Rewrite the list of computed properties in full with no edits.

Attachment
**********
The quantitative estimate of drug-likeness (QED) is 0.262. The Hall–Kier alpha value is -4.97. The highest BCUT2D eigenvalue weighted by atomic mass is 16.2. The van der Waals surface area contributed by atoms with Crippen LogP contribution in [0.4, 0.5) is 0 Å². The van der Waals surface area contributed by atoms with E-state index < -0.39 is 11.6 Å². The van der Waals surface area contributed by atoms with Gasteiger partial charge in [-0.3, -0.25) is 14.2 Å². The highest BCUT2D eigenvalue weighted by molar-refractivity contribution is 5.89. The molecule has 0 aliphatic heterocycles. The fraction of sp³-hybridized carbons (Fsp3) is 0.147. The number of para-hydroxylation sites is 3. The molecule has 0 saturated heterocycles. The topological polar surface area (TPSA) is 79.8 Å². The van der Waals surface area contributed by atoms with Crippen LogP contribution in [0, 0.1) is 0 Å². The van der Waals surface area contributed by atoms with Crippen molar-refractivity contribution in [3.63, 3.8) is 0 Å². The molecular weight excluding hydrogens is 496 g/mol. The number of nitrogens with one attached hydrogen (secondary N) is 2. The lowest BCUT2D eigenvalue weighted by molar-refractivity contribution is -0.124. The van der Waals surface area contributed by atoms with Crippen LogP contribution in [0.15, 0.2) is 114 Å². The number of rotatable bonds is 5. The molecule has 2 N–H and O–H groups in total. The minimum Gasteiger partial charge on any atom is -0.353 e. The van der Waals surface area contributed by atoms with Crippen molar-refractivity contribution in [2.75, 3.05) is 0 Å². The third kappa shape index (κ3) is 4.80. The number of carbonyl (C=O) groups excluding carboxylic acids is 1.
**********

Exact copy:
The quantitative estimate of drug-likeness (QED) is 0.262. The Hall–Kier alpha value is -4.97. The highest BCUT2D eigenvalue weighted by atomic mass is 16.2. The van der Waals surface area contributed by atoms with Crippen LogP contribution in [0.4, 0.5) is 0 Å². The van der Waals surface area contributed by atoms with E-state index < -0.39 is 11.6 Å². The van der Waals surface area contributed by atoms with Gasteiger partial charge in [-0.3, -0.25) is 14.2 Å². The highest BCUT2D eigenvalue weighted by molar-refractivity contribution is 5.89. The molecule has 0 aliphatic heterocycles. The fraction of sp³-hybridized carbons (Fsp3) is 0.147. The number of para-hydroxylation sites is 3. The molecule has 0 saturated heterocycles. The topological polar surface area (TPSA) is 79.8 Å². The van der Waals surface area contributed by atoms with Crippen LogP contribution in [0, 0.1) is 0 Å². The van der Waals surface area contributed by atoms with Crippen molar-refractivity contribution in [3.63, 3.8) is 0 Å². The molecular weight excluding hydrogens is 496 g/mol. The number of nitrogens with one attached hydrogen (secondary N) is 2. The lowest BCUT2D eigenvalue weighted by molar-refractivity contribution is -0.124. The van der Waals surface area contributed by atoms with Crippen LogP contribution in [0.15, 0.2) is 114 Å². The number of rotatable bonds is 5. The molecule has 2 N–H and O–H groups in total. The minimum Gasteiger partial charge on any atom is -0.353 e. The van der Waals surface area contributed by atoms with Crippen molar-refractivity contribution in [2.75, 3.05) is 0 Å². The third kappa shape index (κ3) is 4.80. The number of carbonyl (C=O) groups excluding carboxylic acids is 1.